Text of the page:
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Is It Burnout, or Is It Stress? How to Tell.


Anyone following the healthcare industry over the course of the COVID-19 pandemic—including aspiring medical students like you—is probably aware of reporting about the rising rates of burnout among physicians and other healthcare professionals. According to a November 2022 article from the American Medical Association, 63 per cent of physicians report experiencing symptoms of burnout once a week.

Saving lives is a stressful occupation. Saving them during a global pandemic caused by a new disease with few treatment options compounds that stress significantly. But, while they are related, stress and burnout are different. Understanding the differences between these two conditions—and how to proactively manage them—is important for anyone who aspires to study medicine.

Stress Is Short-Term

People experience stressors every day. Deadlines, traffic jams, arguments, even tough workouts—all these can lead to feelings of anxiety, overwhelm, and hyper-alertness that are an adaptive response to difficult situations. In other words, stress.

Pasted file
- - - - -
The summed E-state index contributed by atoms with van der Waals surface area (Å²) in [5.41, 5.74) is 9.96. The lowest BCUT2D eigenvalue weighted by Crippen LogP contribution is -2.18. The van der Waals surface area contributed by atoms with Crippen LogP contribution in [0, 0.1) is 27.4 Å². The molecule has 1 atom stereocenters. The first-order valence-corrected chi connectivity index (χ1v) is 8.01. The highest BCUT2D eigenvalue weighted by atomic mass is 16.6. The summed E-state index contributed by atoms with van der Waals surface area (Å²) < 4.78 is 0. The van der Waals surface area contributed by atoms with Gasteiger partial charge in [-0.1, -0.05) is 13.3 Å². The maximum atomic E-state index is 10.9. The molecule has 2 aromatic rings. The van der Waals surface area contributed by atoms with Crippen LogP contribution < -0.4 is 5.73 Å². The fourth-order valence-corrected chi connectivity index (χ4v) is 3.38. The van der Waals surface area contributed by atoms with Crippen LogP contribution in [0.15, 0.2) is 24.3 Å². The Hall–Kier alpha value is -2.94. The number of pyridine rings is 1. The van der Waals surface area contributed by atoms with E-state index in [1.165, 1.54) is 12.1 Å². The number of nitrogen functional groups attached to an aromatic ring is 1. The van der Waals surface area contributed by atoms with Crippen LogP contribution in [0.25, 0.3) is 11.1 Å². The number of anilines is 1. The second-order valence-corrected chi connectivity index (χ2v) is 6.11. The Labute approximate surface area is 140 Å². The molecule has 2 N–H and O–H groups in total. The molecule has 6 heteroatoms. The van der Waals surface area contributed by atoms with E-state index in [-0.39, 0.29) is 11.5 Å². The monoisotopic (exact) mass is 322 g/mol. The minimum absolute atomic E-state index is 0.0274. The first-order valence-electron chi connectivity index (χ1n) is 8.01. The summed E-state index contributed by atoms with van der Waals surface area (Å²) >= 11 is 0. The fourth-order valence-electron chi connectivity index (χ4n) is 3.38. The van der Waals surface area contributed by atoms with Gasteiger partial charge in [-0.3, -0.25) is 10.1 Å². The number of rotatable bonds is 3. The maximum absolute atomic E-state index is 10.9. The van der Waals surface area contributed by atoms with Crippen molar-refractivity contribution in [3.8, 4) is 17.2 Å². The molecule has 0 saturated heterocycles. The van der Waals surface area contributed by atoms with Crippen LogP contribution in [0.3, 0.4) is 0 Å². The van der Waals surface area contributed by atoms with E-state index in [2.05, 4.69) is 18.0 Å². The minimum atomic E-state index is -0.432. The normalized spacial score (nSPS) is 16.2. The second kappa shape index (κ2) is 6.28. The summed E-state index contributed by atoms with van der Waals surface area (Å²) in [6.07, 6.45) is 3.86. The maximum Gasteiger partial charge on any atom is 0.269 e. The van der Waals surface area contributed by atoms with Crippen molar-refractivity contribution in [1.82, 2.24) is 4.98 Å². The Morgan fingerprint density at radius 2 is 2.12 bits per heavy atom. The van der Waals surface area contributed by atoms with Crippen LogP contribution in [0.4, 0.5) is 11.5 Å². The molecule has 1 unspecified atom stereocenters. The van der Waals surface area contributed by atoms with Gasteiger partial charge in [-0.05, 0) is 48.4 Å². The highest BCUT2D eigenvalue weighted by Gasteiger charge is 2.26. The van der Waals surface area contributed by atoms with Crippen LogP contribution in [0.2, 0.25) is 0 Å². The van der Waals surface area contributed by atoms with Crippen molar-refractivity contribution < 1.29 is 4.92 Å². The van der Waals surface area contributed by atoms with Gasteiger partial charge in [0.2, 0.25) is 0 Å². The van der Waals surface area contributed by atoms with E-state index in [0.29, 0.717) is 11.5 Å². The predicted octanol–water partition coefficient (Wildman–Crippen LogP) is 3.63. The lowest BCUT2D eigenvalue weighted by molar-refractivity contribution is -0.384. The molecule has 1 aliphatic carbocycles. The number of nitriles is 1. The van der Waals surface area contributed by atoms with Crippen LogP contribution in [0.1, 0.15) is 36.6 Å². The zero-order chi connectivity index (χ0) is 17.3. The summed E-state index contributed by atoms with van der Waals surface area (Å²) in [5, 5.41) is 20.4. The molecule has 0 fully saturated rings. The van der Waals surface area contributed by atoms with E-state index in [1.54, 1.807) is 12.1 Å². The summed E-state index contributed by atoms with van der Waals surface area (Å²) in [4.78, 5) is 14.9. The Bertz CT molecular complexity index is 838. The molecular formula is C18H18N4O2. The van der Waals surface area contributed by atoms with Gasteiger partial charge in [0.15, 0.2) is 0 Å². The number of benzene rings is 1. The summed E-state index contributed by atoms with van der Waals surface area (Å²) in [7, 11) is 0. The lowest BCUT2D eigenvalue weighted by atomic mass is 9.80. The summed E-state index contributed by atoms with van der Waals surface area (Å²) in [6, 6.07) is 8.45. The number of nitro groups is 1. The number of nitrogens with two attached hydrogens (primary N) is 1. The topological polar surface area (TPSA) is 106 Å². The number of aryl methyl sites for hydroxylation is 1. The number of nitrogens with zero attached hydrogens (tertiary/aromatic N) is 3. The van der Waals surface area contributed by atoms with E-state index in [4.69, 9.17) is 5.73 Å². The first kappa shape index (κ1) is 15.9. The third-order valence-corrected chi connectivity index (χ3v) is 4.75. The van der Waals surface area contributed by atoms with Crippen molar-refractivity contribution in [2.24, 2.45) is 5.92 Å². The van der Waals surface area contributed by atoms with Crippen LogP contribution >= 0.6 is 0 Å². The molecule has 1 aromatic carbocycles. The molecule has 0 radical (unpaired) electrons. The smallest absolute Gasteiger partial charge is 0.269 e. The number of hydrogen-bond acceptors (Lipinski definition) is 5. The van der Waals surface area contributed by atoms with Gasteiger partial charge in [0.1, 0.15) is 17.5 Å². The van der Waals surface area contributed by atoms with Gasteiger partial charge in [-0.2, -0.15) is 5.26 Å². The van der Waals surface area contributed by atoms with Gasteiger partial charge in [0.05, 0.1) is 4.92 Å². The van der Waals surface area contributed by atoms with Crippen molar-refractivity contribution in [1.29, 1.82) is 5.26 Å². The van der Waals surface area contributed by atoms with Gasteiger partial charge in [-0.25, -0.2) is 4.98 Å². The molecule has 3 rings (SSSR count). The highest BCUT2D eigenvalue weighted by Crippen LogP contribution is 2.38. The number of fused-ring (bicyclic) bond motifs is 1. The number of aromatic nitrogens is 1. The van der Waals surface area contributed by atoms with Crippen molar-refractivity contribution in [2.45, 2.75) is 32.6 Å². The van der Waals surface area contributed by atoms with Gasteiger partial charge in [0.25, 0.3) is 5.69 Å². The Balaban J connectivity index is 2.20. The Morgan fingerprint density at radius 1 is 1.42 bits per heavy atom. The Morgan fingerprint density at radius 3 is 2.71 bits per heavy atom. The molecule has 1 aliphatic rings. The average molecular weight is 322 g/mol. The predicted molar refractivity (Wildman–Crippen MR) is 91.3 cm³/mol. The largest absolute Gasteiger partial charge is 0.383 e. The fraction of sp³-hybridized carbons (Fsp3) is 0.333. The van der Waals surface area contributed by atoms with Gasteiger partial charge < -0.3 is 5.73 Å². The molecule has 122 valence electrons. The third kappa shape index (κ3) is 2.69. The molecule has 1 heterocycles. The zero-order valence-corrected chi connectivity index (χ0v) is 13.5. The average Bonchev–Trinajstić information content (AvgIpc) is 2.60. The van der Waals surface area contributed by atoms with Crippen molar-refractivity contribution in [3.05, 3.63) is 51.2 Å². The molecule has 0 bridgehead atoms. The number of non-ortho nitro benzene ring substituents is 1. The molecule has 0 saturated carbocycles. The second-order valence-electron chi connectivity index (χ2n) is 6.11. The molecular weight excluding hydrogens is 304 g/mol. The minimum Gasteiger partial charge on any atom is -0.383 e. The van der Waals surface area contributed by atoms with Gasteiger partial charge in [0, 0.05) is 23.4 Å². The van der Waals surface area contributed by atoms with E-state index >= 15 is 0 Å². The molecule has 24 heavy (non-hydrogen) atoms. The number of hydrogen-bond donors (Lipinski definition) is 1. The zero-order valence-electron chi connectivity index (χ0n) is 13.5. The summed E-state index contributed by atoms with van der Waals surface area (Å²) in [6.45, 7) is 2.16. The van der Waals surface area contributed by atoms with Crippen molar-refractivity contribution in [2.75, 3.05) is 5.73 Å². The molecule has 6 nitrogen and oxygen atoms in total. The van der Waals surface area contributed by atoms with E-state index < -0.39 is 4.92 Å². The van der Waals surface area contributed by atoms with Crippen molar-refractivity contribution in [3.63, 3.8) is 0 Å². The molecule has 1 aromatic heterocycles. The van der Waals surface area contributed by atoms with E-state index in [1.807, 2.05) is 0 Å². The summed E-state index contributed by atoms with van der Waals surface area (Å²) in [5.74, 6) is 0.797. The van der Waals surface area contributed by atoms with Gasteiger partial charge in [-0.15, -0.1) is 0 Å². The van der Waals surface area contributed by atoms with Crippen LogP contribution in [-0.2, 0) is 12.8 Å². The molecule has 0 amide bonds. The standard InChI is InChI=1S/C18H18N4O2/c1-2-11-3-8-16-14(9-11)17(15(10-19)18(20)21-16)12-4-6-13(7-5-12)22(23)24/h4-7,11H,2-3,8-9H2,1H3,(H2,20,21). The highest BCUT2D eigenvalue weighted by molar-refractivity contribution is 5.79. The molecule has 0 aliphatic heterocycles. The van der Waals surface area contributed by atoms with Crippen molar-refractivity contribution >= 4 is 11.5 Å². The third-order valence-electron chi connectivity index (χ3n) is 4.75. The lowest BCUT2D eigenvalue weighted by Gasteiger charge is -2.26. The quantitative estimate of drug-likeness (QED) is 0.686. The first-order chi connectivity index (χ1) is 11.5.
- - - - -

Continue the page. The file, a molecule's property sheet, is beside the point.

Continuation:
Usually, stress comes and goes quickly, or has a specific end in sight. For example, studying for the MCAT is very stressful. However, you know when it will end—on your test day. In the lead-up to your test, you may feel worried, have trouble sleeping or eating, and be motivated to study as hard as you possibly can. It’s unpleasant and difficult, but there’s a goal involved. There will eventually be a release of that stress once the goal is reached.

Burnout Is Long-Term

Burnout comes after years-long periods of stress that have no end in sight. Working in a hospital that is chronically short-staffed, for example, is stressful moment-to-moment, but also over time. A person in that situation may feel they are unable to provide the care patients deserve, and don’t see how they can improve their ability to meet their patients’ needs. 

When they go home at the end of the day, they know the next day will be the same round of stressful situations, and they also know they lack the resources to manage those situations. There is no opportunity to release the stress.

Stress Is Generally More Physical

Stress manifests itself in a range of physical symptoms, including:

  • Raised heartbeat and breathing rates
  • Difficulty sleeping or eating
  • Muscle tension
  • Poor concentration
  • Hyper-alertness or, alternatively, mental and physical fatigue

Stress also has a mental impact on people, usually in the form of a feeling of urgency, or of being overwhelmed—stress is what happens when life is “too much” at the moment. That said, people who are stressed are often capable of effective work if there is an end in sight.

Burnout Is Generally More Emotional

People who are experiencing burnout will often exhibit many physical symptoms of stress. However, there is a marked difference in their emotional state. People with burnout often feel:

  • Helpless or hopeless about their situation
  • Cynical or negative about any proposed solutions